And another Garcinia cambogia scam brand rears it's head. This one can’t even decide which website it’s going to send you to on any given day you click the URL. When I first wrote this review it went to the brand in the title of this review, Garcinia Max Slim. But when I went back over the article two days later, it took me to an offer “for Australian residents only.” So I suspect this one is simply on a rotating schedule: US, Australia, New Zealand—it may be Canadian the next time anyone clicks it, who knows? Even the brand changes—Garcinia Max Slim became Ultimate Slim Pure Select, and tomorrow it will be something else. 
And another Garcinia cambogia scam brand rears it’s head.
But the scam is the same: wild miracle-pill claims, a trial offer, order now because supplies are limited…and then they nail you with a negative-option marketing scam where you discover you’ve unknowingly signed up for an auto ship program that will start 14 days after you ordered, not received, your trial bottle. The autoship will send you a new 30-day supply every 30 days until you call and cancel, and suck about $90 out of your bank account or credit card each month as well. And if you manage to get a live human being at the other end of the phone line, be aware they’ll charge you ten dollars per item to put the bottles you didn’t want in the first place back on their shelves.  
Company Contact Information: Again, this changes with the day. But I do find it interesting that the offer for Australian residents only lists the following as their contact info: Ultimate Slim Pure Select, 7565 Commercial Way, Unit E, Henderson, NV (Nevada) 89011, USA. The information when I wrote the first draft of this review was: Garcinia Cambogia Max Slim C/O GLF, 41 Canal Street, Lewiston, ME (Maine) 04240.
Garcinia Max Slim Claims
Even though the brand and the offer change daily on this one, the claims are pretty much the same. Garcinia is supposedly the new wonder food, miracle pill, super-duper blah blah blah that’ll eliminate the need for diet or exercise, because really, who needs to work that hard when you can just take these little pills and watch the fat melt away.
“…most of the side effects associated with G. Cambogia supplements are in multi-ingredient formulas.”
Well, as nice as all that sounds, it’s not accurate. That Garcinia cambogia contains a substance called hydroxycitric acid (HCA), which is extracted from the rind of the fruit, is true. That HCA seems to have some benefits is true. But as we’ll see in the science below, it’s not nearly the Shangri-la, Fountain-of-Skinniness marketers make it out to be.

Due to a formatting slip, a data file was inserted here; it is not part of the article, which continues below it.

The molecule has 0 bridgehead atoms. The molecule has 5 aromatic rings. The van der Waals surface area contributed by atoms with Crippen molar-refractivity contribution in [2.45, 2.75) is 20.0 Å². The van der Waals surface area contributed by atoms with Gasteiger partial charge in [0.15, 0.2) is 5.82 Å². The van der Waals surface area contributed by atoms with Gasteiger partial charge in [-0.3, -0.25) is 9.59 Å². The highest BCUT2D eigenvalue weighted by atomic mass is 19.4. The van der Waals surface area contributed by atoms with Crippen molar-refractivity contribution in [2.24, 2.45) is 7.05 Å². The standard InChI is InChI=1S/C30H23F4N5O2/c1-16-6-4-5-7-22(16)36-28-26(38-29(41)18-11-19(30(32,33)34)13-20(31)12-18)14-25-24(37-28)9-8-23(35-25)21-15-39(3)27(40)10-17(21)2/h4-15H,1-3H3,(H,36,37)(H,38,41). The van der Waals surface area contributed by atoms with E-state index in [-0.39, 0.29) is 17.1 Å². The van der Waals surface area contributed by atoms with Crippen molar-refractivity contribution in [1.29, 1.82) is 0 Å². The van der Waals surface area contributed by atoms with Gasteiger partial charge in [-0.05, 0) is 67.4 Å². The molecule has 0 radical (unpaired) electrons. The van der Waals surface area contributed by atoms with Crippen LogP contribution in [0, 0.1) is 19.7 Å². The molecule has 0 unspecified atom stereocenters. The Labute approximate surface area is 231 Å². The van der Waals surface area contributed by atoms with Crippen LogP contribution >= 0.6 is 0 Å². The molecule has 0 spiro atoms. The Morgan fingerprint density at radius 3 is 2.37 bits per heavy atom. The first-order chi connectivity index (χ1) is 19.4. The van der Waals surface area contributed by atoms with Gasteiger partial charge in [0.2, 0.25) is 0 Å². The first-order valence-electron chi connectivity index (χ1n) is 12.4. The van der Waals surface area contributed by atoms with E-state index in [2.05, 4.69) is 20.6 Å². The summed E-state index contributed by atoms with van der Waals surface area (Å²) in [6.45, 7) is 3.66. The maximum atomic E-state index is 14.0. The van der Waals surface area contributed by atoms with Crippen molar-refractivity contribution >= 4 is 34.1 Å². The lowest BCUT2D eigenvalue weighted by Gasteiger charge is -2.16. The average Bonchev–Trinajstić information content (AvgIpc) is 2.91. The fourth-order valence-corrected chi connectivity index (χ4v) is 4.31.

At least this ad offers a little caution along with the hype:
People with the following conditions should contact a Doctor before consuming any product: high blood pressure, heart, liver, kidney or thyroid disease, diabetes, anemia, depression, anxiety, other psychiatric conditions, a family history of these or other medical conditions, or if taking any prescription, Over The Counter (“OTC”) and/or other herbal medications. 
Note: as we’ll see in the science, the culprit behind those warnings may not be HCA itself. This is a multi-ingredient supplement, no matter they only tout the G. cambogia, and most of the side effects associated with G. Cambogia supplements are in multi-ingredient formulas.
Garcinia Max Slim Ingredients
Garcinia Max Slim was nice enough to list their ingredients, but this Ultra Slim Pure Select doesn’t. So we’ll just assume it’s all the same formula with a new label slapped on the bottle each time.
From a scientific standpoint, G. cambogia isn’t a miracle pill.
Serving Size 1 Capsule. Servings Per Container: 90
Proprietary Blend, 450mg: Calcium, Potassium, Garcinia Cambogia Extract standardized to 50 [percent] Hydroxycitric Acid (HCA)
Other Ingredients: Vegetable capsules 
The Science (or Lack Thereof) Behind Garcinia Max Slim
From a scientific standpoint, G. cambogia isn’t a miracle pill. It’s not a fat melter. It’s not speed for your metabolism. But it’s not entirely useless, either. Garcinia Max Slim gives no science to back up their frankly overblown claims, but there is science out there for one specific issue.
“…None of the studies have shown whether these effects persist beyond 12 weeks of intervention.”
What G. cambogia does seem to be is a mild-to-moderate appetite suppressant as a result of HCA’s ability to stimulate production and release of serotonin, a neurotransmitter in our brains usually associated with “feeling good.” Serotonin can also send messages to our brains that we’re “full.”
A meta-study (review of all current literature for the purpose of a summary) published in the 2011 Journal of Obesity states